Automated sales enablement programs cannot move with any energy; cannot be versatile or flexible; cannot meet their ROI objectives, and generally, grind to a faltering halt unless the fundamental aspect of “engagement” is at the forefront of all their strategies. Engagement itself is a far-reaching concept that at least embraces two key players in the sales enablement scenario: the customer on the one hand, and customer-interfacing professionals on the other.
Engagement is somewhat different, depending on which side of the coin you are looking at:
From the modern seller’s viewpoint
It’s the fuel that empowers the modern seller; it quickly onboards reps with lasting endurance, and it drives a more efficient and effective sales team.
From the modern B2B buyer’s viewpoint
Engagement is synonymous with his or her desired ability to buy smarter and faster. It epitomizes being sold to the way he or she likes to buy.
Interestingly, engaging buyers is to all intents and purposes unachievable unless the sales team is engaged in the process in the first place. It can’t be emphasized enough: engagement at every level, from every side – front, center, and back – is an essential ingredient if a favorable buying decision is to result.
This brings us to the crux of the matter: on the hierarchy of decisions in the sales enablement process the most crucial ones are the buying decisions, and needless to say, only the buyers make them. This means that all the way through the selling process, at every customer interface, whether directly or indirectly through other media, the rep has to ensure that the customer sees value in the proposition. This may seem simple but it’s not: value is dependent on relevancy, and relevancy, in turn, is dependent on picking one’s moments – delivering the right message at the right time (more often than not timing is everything). How many times is a sale lost because a compelling sell point is thrown into the conversation too early (to be appreciated) or too late (after every competitor has mentioned it) or through an inappropriate medium (that has little customer traction)?
After a negative sales enablement outcome, the question most asked is “Who or what lost the sale?” The answer may be any number of things but it’s our experience that that they all converge on one standout conclusion – Lack of Engagement. For example: tardy responses to customer questions (failure to deliver value fast); a humdrum presentation (inability to deliver a differentiated buyer experience); accessing pertinent information was too complicated for reps and/or customers (the communication media were either not intuitive, easy to navigate, or both); solution content lacked verification (ignoring the need to concentrate on data-driven recommendations); providing content that looks generic (ignorance of on-brand content that’s pedantically personalized); barging into sensitive issues too quickly (failure to build trust first), or provided solutions don’t connect clearly to customer profitability (bypassing ROI and revenue impact), etc., Making the sale treads a very thin line commonly referred to as the customer’s buying path, and even small missteps can make the difference between closing the deal or dealing with disappointment. The glue that integrates and keeps everything on track is engagement from end-to-end.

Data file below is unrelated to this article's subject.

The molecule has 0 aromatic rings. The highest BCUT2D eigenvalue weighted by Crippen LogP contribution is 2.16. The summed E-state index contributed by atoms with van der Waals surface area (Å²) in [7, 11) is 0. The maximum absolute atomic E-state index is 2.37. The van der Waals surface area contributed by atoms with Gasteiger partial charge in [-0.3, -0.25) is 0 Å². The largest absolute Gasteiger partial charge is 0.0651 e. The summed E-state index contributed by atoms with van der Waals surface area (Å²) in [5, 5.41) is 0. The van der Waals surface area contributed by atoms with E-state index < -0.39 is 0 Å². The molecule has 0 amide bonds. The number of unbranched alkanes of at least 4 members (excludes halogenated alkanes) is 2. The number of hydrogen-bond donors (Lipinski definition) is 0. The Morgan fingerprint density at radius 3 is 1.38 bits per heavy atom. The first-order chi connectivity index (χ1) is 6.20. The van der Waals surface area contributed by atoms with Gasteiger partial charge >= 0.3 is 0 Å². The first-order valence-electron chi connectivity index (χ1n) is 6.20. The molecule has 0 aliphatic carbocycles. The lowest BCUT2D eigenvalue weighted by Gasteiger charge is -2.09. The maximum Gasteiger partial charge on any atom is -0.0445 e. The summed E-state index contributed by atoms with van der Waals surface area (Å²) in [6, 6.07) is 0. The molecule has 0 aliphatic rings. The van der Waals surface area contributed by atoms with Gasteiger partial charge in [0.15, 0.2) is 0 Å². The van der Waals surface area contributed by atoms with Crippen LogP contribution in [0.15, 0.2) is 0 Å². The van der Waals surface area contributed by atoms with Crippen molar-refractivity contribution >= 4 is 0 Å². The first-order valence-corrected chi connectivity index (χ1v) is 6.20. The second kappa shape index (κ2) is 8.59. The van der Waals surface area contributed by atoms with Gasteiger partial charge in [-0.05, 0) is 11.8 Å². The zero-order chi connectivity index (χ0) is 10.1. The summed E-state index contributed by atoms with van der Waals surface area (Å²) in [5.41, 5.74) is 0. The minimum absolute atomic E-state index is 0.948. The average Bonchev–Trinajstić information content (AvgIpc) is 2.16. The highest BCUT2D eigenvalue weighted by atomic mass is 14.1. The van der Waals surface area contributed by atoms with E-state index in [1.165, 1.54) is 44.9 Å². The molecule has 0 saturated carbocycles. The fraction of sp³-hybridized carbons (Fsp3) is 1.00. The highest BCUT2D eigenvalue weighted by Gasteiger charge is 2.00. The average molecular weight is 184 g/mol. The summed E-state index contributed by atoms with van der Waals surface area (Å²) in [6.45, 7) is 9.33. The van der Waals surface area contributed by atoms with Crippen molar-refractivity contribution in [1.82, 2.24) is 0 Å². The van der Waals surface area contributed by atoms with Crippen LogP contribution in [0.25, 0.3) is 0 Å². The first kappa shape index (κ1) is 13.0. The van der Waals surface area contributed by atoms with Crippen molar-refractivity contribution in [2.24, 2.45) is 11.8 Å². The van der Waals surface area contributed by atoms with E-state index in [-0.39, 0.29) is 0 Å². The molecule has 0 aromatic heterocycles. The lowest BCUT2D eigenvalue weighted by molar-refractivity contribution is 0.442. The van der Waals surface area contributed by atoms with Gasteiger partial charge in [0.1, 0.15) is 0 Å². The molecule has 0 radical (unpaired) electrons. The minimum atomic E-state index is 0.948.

Pitcher understands that sales enablement, to be engaging, stands in its own space while drawing in sales, marketing, and customer service. As an expert advisor in constructing omnichannel solutions, Pitcher puts priority focus on customer preferences, most specifically on the way content is delivered, when it’s delivered, and what it contains. As a groundbreaking participant in the industry, Pitcher ensures that its clients constantly analyze planned actions from the customer’s perspective and that stakeholders, the entire customer-facing team, and all entities connected to the latter are on the same page. In short, they ensure that the sales enablement process engages and never stops engaging by delivering value where relevant in a differentiated way throughout the sales process. “Who or what lost the sale” is the one analysis Pitcher aims to eliminate from a client’s agenda forever.